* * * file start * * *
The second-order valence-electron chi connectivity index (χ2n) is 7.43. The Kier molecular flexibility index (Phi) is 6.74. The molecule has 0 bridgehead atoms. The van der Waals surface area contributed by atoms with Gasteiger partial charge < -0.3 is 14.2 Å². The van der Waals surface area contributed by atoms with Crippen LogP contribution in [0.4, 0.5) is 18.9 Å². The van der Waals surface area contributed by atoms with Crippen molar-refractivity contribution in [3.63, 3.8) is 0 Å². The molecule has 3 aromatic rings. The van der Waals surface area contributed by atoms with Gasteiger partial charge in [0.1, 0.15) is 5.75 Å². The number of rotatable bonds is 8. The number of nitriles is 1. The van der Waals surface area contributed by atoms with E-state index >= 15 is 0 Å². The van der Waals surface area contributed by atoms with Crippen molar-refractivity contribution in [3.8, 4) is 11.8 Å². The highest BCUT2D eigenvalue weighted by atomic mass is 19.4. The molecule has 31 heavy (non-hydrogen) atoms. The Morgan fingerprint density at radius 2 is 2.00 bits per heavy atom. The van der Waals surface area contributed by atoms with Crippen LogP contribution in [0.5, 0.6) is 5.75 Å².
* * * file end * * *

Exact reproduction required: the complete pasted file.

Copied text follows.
The second-order valence-electron chi connectivity index (χ2n) is 7.43. The Kier molecular flexibility index (Phi) is 6.74. The molecule has 0 bridgehead atoms. The van der Waals surface area contributed by atoms with Gasteiger partial charge < -0.3 is 14.2 Å². The van der Waals surface area contributed by atoms with Crippen LogP contribution in [0.4, 0.5) is 18.9 Å². The van der Waals surface area contributed by atoms with Crippen molar-refractivity contribution in [3.63, 3.8) is 0 Å². The molecule has 3 aromatic rings. The van der Waals surface area contributed by atoms with Gasteiger partial charge in [0.1, 0.15) is 5.75 Å². The number of rotatable bonds is 8. The number of nitriles is 1. The van der Waals surface area contributed by atoms with E-state index >= 15 is 0 Å². The van der Waals surface area contributed by atoms with Crippen molar-refractivity contribution in [3.8, 4) is 11.8 Å². The highest BCUT2D eigenvalue weighted by atomic mass is 19.4. The molecule has 31 heavy (non-hydrogen) atoms. The Morgan fingerprint density at radius 2 is 2.00 bits per heavy atom. The van der Waals surface area contributed by atoms with Crippen LogP contribution in [0.5, 0.6) is 5.75 Å².